Pastor Rick Stuckwisch wrote this in the Lutheran journal, Gottesdienst, and Pr. Peterson reprinted it over at "Cyberstones". (For non-Lutherans, let me clarify that “the Verba” is Lutheran-speak for Christ’s words, “This is My Body…”, etc. and “This is My Blood…”, etc.)
Besides being charming, this little piece makes me think Lutherans have icons, too; it’s just that theirs are verbal rather than painted. But they still venerate ‘em.
As Father Grobien intoned the Verba, I could hear clearly and distinctly the voice of his youngest daughter, two-year-old Amelia, chanting with him from the congregation: word-for-word, note-for-note, in almost flawless unison. I had not heard her do this previously, but I am told that she commonly does the same thing along with me, when I chant the Verba (as is our practice at every Divine Service).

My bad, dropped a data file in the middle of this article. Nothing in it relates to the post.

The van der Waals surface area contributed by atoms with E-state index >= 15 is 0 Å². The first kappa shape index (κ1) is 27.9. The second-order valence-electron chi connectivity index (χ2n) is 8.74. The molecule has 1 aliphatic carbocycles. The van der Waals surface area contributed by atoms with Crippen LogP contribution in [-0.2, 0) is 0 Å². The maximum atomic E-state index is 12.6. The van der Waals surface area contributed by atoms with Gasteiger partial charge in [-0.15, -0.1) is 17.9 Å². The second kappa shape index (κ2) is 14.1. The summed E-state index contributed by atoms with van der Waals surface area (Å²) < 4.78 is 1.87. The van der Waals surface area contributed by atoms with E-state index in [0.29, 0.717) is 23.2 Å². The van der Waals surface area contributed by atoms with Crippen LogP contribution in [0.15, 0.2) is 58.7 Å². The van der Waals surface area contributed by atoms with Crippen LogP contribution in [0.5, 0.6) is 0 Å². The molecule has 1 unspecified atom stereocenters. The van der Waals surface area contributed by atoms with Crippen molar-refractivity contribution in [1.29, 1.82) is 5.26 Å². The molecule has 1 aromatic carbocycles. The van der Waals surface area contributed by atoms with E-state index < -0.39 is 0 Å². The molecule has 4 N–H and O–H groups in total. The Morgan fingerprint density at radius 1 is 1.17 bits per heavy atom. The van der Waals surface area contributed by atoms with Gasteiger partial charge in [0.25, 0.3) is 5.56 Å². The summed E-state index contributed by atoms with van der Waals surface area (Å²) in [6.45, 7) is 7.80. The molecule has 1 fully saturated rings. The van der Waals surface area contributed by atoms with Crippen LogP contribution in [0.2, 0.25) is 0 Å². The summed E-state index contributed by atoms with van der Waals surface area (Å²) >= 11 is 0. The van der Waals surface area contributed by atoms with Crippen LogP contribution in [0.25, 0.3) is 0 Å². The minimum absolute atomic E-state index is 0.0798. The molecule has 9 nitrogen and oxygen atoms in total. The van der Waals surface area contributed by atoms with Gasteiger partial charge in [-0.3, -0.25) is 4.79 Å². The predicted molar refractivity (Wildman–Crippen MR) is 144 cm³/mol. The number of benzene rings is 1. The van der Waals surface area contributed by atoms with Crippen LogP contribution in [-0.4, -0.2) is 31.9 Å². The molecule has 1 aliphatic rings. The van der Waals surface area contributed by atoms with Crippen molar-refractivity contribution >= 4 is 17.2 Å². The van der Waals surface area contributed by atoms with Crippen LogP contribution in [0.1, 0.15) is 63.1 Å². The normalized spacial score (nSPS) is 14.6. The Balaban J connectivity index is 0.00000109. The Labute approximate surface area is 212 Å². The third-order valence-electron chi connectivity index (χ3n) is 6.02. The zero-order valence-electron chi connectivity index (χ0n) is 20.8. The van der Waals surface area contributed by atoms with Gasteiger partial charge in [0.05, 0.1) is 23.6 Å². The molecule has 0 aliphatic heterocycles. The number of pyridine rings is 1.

To hear Amelia's beautiful young voice gloriously lifting up the Words of her Lord along with her pastor, I was poignantly reminded of this further benefit and blessing of chanting those Words. Not only does the intonation of the Verba honor them and elevate them with the peculiar dignity that belongs to them by right above all other Words; it also more deeply implants the Verba in the hearts and minds of the Lord's people, both young and old.